469995 Furfuryl Alcohol Dehydration over Metal Oxide Catalysts
After U.S. Department of Energy reported top 12 template chemicals (C3~C6 open and close ring structures) that can be produced from lignocellusic biomass in 2004, it has been extensively investigated the utilization and production of these building blocks and intermediate chemicals. One of the attractive chemical product during biomass conversion, especially hemicellulose decomposition, is furfuryl alcohol (FA, C5H6O2) which can be produced via selective hydrogenation of furfural. It has the capacity to be converted into FA oligomers (dimer and trimer) through the dehydration reaction which could possibly form biofuel via hydrodeoxygenation reaction. Previously we reported homogenous acid catalyzed FA conversion reaction for oligomer formation using different spectroscopic techniques such as Raman and IR spectrometer. However, heterogeneous catalysts should be considered to replace homogeneous catalysts to avoid catalyst separation and regeneration issues. Despite the extensive experimental and theoretical studies on metal oxide catalyzed alcohol dehydration reactions, fundamental understating of the FA dehydration reaction over metal oxides is still unclear.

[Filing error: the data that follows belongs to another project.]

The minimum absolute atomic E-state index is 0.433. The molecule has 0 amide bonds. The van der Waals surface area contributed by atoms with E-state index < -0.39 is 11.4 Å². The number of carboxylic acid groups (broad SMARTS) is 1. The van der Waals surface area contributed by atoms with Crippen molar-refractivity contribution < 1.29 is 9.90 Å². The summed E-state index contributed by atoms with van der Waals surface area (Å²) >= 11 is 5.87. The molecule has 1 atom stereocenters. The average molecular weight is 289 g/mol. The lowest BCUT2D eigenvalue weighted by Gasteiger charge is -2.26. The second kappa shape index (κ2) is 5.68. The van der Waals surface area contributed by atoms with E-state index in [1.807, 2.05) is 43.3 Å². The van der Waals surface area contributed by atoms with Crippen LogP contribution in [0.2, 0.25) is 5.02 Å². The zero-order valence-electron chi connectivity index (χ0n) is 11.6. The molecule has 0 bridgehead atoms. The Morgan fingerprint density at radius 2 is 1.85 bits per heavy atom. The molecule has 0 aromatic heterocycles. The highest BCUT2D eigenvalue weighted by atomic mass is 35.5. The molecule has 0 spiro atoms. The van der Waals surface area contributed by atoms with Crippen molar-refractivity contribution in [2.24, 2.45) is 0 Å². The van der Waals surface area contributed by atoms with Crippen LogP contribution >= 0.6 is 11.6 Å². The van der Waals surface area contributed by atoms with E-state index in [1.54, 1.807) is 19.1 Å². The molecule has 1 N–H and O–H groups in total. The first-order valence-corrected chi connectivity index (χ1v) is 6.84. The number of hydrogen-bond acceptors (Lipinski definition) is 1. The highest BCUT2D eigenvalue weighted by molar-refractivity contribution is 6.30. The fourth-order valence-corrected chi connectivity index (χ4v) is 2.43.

In this study, the effect of different metal oxide catalysts (Al2O3, TiO2, ZrO2, Nb2O5, and SiO2), surface areas, and crystalline structure on the FA dehydration catalytic activity and products’ selectivity has been extensively investigated. Combining spectroscopic and analytical techniques including X-ray diffraction, Raman spectroscopy, FTIR spectroscopy, BET, and Gas Chromatography (GC and GC/MS) have been applied under ex-situ and in-situ conditions. Furthermore, Operando Diffuse Reflectance Infrared Fourier Transform Spectroscopy (DRIFT) have been used to identify surface intermediates and to understand FA dehydration mechanisms over the metal oxides.
KEYWORDS: In-situ, Operando, Spectroscopy, Metal Oxides, Furfuryl Alcohol dehydration
We gratefully acknowledge the financial support for this study from the Department of Materials Science & Engineering and the Program in Chemical and Molecular Engineering at Stony Brook University through startup research funding, as well as the funding from National Science Foundation (NSF-CBET-1546647).
See more of this Group/Topical: Catalysis and Reaction Engineering Division